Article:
How The Commodity Prices Affect Forex Markets

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Commodities play a key role in forming forex market valuations for particular currencies. Forex traders put heavy emphasis on commodity prices when valuing currencies of countries that are heavily dependent upon commodities exports to drive their economies. This is also true for countries with economies that are heavily dependent on importing commodities.

Currency and Commodities Correlations

One strategy forex traders use is to play off correlations between specific currency pairs and particular commodities markets. Some of the most highly commodities-correlated currencies are the Canadian dollar, Australian dollar, New Zealand dollar and the South African rand. Other currencies are known to be negatively correlated in their relation to commodities prices, such as the Japanese yen.

Canada’s economy heavily depends upon exporting oil. Therefore, fluctuations in the price of oil has a significant effect on the currency valuations of the Canadian dollar. The price of oil is usually positively correlated with the value of the Canadian dollar.

Oil Prices and the Japanese Yen

When it comes to oil trade Japan is practically the opposite of Canada. The Japanese economy imports almost all of its oil. Therefore, when the price of oil spikes upward it can be highly detrimental to the Japanese economy. Usually the Japanese yen is inversely correlated with the oil market.

Oil Prices as a Leading Indicator for CAD and JPY

Due to being on the opposite sides of the spectrum, from an exporter/importer perspective, trading the Japanese yen against the Canadian dollar is seen as a proxy to trading oil markets. Usually oil market fluctuations act as a leading indicator for moves in the CAD/JPY. This is also true many times for the USD/CAD.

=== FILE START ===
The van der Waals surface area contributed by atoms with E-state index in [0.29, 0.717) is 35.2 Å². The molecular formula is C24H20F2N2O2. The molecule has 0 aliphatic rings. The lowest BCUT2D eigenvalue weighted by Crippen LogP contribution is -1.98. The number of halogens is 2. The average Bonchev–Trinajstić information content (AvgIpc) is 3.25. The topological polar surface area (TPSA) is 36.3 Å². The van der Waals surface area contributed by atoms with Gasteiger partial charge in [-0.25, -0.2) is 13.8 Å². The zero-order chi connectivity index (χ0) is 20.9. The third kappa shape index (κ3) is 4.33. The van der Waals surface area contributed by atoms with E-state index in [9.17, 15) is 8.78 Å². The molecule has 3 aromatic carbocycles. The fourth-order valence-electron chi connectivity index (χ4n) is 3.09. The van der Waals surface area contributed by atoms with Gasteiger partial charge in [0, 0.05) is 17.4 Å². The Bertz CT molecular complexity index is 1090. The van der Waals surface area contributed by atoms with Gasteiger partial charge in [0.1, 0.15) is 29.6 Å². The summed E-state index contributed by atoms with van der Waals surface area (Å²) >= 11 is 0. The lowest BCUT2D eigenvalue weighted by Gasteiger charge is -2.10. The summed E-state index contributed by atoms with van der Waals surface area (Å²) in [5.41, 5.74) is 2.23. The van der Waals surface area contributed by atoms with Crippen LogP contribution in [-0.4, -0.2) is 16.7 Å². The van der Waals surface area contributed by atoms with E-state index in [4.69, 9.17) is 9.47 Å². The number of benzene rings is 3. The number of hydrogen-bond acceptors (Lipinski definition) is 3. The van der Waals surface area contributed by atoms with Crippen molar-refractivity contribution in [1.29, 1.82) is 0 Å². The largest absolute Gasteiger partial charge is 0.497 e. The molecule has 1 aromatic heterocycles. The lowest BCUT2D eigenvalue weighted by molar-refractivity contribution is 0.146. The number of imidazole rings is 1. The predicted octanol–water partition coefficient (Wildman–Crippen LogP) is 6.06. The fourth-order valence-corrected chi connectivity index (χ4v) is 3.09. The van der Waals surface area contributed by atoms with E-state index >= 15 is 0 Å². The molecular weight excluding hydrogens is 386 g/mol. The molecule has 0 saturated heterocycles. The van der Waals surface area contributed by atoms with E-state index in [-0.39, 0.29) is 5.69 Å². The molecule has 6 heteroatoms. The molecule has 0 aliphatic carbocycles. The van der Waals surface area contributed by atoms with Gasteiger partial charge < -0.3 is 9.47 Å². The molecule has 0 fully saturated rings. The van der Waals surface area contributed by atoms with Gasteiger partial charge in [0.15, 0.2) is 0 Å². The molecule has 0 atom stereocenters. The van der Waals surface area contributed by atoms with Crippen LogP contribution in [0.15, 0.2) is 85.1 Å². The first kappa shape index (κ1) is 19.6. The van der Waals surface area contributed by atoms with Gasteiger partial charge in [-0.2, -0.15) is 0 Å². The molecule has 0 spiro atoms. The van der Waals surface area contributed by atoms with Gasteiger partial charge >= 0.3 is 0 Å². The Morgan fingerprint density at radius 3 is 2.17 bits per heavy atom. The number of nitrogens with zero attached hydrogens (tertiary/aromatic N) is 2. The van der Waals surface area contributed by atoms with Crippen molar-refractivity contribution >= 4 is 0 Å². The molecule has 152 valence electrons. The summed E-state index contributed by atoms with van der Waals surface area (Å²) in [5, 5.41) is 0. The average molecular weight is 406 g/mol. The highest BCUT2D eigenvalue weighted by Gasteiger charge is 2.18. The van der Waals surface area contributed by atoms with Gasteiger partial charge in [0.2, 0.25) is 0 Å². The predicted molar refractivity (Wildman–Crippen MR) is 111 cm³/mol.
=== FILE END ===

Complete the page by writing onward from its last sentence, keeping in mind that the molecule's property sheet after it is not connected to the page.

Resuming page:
Gold Market Effects on Australian dollar and South African rand

Gold market fluctuations, like with oil prices, correlate with currency valuations based upon how much a country’s economy depends on gold exports and imports. Australia and South Africa are major gold exporters, therefore gold price movements can many times act as leading indicators for the Australian dollar and the South African rand.

On the other hand, forex traders cannot solely rely on commodity correlations to make trading decisions. Many times there are periods where these correlations breakdown for various economic reasons. Therefore, it is important that forex traders pay close attention to how strong correlations are at the particular time of making a trade. Also, other fundamental and technical factors may be useful to consider when creating a trading plan.

 
Writer Bio

LeBach PhamLe Bach Pham has been writing professionally after receiving his Bachelor’s of Art in English Literature from the University of California, San Diego in 2002. He now specializes in writing about legal, business and financial topics. Pham also earned a Paralegal Certificate from the University of San Diego and has experience working in the legal field. He also has experience in writing business plans for clients from various fields, including banking, finance, retail, education, beauty and various other sectors.

Sources:

  • http://fxtrade.oanda.com/learn/intro-to-currency-trading/fundamental-analysis/monetary-policy
  • http://www.investopedia.com/articles/forex/06/commoditycurrencies.asp
  • http://www.dailyfx.com/forex/education/trading_tips/daily_trading_lesson/2014/02/03/Trade_Gold_Using_Currency_Correlations.html
  • http://www.smh.com.au/business/markets/gold-and-australian-dollar-no-longer-tied-together-20150721-gih1kf.html

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